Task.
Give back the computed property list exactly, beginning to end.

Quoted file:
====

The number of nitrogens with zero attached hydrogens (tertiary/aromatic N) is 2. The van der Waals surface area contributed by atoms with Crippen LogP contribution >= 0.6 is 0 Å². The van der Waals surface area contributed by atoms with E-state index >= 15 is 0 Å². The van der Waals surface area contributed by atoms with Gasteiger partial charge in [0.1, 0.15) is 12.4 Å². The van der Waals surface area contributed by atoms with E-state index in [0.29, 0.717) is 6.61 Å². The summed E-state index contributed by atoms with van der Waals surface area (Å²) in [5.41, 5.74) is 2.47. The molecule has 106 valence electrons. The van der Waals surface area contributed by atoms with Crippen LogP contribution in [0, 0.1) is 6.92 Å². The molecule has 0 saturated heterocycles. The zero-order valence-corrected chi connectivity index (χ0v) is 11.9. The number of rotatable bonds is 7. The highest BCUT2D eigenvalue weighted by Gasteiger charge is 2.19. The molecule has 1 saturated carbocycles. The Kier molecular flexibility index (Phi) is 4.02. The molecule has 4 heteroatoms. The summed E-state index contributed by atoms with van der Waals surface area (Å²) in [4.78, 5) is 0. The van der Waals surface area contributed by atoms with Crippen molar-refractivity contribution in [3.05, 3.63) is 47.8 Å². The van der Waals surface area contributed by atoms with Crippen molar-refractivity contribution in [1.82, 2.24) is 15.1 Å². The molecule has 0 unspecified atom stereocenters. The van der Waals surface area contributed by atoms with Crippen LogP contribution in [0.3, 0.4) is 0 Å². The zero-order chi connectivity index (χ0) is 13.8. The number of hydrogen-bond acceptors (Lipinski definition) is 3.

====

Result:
The number of nitrogens with zero attached hydrogens (tertiary/aromatic N) is 2. The van der Waals surface area contributed by atoms with Crippen LogP contribution >= 0.6 is 0 Å². The van der Waals surface area contributed by atoms with E-state index >= 15 is 0 Å². The van der Waals surface area contributed by atoms with Gasteiger partial charge in [0.1, 0.15) is 12.4 Å². The van der Waals surface area contributed by atoms with E-state index in [0.29, 0.717) is 6.61 Å². The summed E-state index contributed by atoms with van der Waals surface area (Å²) in [5.41, 5.74) is 2.47. The molecule has 106 valence electrons. The van der Waals surface area contributed by atoms with Crippen LogP contribution in [0, 0.1) is 6.92 Å². The molecule has 0 saturated heterocycles. The zero-order valence-corrected chi connectivity index (χ0v) is 11.9. The number of rotatable bonds is 7. The highest BCUT2D eigenvalue weighted by Gasteiger charge is 2.19. The molecule has 1 saturated carbocycles. The Kier molecular flexibility index (Phi) is 4.02. The molecule has 4 heteroatoms. The summed E-state index contributed by atoms with van der Waals surface area (Å²) in [4.78, 5) is 0. The van der Waals surface area contributed by atoms with Crippen molar-refractivity contribution in [3.05, 3.63) is 47.8 Å². The van der Waals surface area contributed by atoms with Crippen molar-refractivity contribution in [1.82, 2.24) is 15.1 Å². The molecule has 0 unspecified atom stereocenters. The van der Waals surface area contributed by atoms with Crippen LogP contribution in [0.3, 0.4) is 0 Å². The zero-order chi connectivity index (χ0) is 13.8. The number of hydrogen-bond acceptors (Lipinski definition) is 3.